Want better health more energy, and the ability to fight off disease? Add more of the following powerhouse vegetables to your diet! While all vegetables contain vitamins, minerals, antioxidants, and other nutrients, the vegetables profiled in this article are veritable treasure troves of nutrition.
Beans, Peas, and Legumes
Inexpensive and versatile, beans are packed with B vitamins, especially folic acid, niacin, riboflavin, and thiamin, as well as magnesium, potassium, and phytonutrients. They’re also a good source of protein, fibre, and antioxidants. Dried beans contain more of the water‐soluble vitamins than canned beans, but both are good for you. Beans are part of the Legume family, which includes string beans, lima beans, peas, lentils, chick peas (garbanzos), soybeans, peanuts, and all forms of dried beans.
Soybeans deserve special mention. Soybeans are a complete protein – a good meat substitute ‐ and a great source of vitamin E, potassium, folic acid, magnesium, and selenium. In addition, they’re rich in phytoestrogens, compounds which mimic the human oestrogen hormone. Common forms of soy include tofu, soy milk, soy cheeses, soy cold cuts, soy “ground beef”, soy “sausage”, tempeh, edamame, and soy flour. A half a cup of tofu contains about 40 percent of the protein, 25 percent of the calcium, and almost 90 percent of the iron needed by an adult woman. Soy is also a good dairy substitute for people who are lactose intolerant.
Broccoli and the Brassicas
Broccoli is a much‐touted powerhouse vegetable. Broccoli is high in vitamin C, vitamin K, beta‐carotenes, calcium, and iron. One cup of broccoli provides 100 percent of the daily requirement of vitamin C and it’s a great source of iron. Broccoli also supplies significant amounts of vitamin E, vitamin B6, and fibre. Broccoli is a member of the Brassica family, which also includes Brussels sprouts, cabbage, and many dark, leafy greens such as collards, kale, Swiss chard, and mustard greens. Find out more about more members of this vegetable family in Brassicas. The lesser‐known brassicas are also nutritional powerhouses: why not learn more how to cook them? See the articles under Cooking Vegetables for tips.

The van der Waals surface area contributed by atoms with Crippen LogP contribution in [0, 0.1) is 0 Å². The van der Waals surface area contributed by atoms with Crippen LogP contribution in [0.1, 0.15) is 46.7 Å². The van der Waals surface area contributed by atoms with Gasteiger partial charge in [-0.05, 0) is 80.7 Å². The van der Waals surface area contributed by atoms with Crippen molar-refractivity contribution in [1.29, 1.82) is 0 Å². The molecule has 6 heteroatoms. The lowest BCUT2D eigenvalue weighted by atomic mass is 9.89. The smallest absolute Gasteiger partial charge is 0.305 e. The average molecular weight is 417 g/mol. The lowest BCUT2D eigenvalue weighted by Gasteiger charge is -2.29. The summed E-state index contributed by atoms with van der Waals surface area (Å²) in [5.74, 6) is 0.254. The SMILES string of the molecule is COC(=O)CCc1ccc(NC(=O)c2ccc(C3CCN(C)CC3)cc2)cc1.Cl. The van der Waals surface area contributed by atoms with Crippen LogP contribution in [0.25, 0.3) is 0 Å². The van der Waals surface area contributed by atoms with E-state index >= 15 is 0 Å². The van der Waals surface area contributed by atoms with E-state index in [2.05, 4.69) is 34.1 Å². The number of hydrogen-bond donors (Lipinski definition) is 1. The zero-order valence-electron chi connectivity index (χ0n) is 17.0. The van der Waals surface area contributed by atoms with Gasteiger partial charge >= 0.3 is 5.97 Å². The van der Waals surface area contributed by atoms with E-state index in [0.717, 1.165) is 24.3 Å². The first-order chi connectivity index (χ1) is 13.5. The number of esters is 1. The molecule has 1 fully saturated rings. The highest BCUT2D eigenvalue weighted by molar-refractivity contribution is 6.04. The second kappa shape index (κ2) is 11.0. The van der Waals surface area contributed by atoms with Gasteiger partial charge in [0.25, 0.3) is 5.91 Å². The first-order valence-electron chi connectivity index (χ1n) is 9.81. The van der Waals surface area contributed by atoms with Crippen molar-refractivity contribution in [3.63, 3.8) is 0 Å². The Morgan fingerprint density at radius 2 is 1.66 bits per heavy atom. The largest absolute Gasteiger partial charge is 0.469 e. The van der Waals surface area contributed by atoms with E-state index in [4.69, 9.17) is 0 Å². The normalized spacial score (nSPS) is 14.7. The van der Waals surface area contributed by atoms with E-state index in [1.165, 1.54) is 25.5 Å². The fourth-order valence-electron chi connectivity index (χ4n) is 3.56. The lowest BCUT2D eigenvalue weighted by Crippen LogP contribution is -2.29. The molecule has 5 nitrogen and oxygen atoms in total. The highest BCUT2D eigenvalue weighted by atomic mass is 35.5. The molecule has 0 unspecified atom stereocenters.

Spinach and Leafy Greens
Spinach is rich in vitamins C and E, beta‐carotenes, luteins, the B vitamins (thiamin, riboflavin, B6, and folic acid), omega‐3 fatty acids, calcium, iron, magnesium, manganese, zinc, and many other micro‐ and phytonutrients. Spinach is the most popular of the dark, leafy greens, but collards, kale, mustard greens, and Swiss chard are also packed with the same nutrients.
Tomatoes, a member of the nightshade family, are rich in vitamin C and lycopene. Lycopene is a powerful antioxidant and is one of the carotenes that give tomatoes their bright red colour. (Yellow and orange tomatoes do not contain lycopene, but are still good sources of vitamins and minerals). Tomatoes are one of the few sources of dietary lycopene: other sources include watermelon and grapefruit. Try to eat tomatoes or another lycopene‐rich food daily.
Another member of the nightshade family, potatoes are a good source of complex carbohydrates ‐ needed for energy ‐ as well as fibre, vitamin C, and potassium. They also contain many minerals and B‐complex vitamins (especially vitamin B6). One potato (with skin) supplies 45 percent of the daily requirement of vitamin C, and more potassium than a banana or a serving of broccoli. One type of potato, the Russet Norkotah, contains 40 percent of the daily requirement of iron.
Winter Squash, Pumpkin, and Sweet Potatoes
The pumpkin is a powerhouse vegetable that’s often overlooked. Rich in alpha‐carotenes, beta‐carotenes, vitamin C, vitamin E, pantothenic acid, potassium, magnesium, and fibre, it’s a great source of nutrition. Fresh, tinned, or frozen, the orange winter squashes ‐ including pumpkin, butternut, buttercup, and Hubbard ‐ should be a mainstay of every diet. Read more about this vegetable family in Squash, Cucumbers, and the Cucurbits. Sweet potatoes, although not a squash, are another orange vegetable in this nutritional grouping: they’re rich in vitamins A and C, as well as potassium and fibre.
Bell peppers are rich in vitamins A and C, as well as potassium. A ripe pepper (red, orange, yellow, etc.) contains twice as much vitamin C and ten times as much vitamin A as an unripe green pepper (although all peppers are good for you!) One cup of raw red peppers contains almost 300 percent the necessary daily amount of vitamin C and 100 percent of vitamin A. Orange peppers are an especially good source of the carotene lutein – important for eye and skin health.
Add these delicious, nutritious powerhouse vegetables to your diet, and watch your health and energy improve!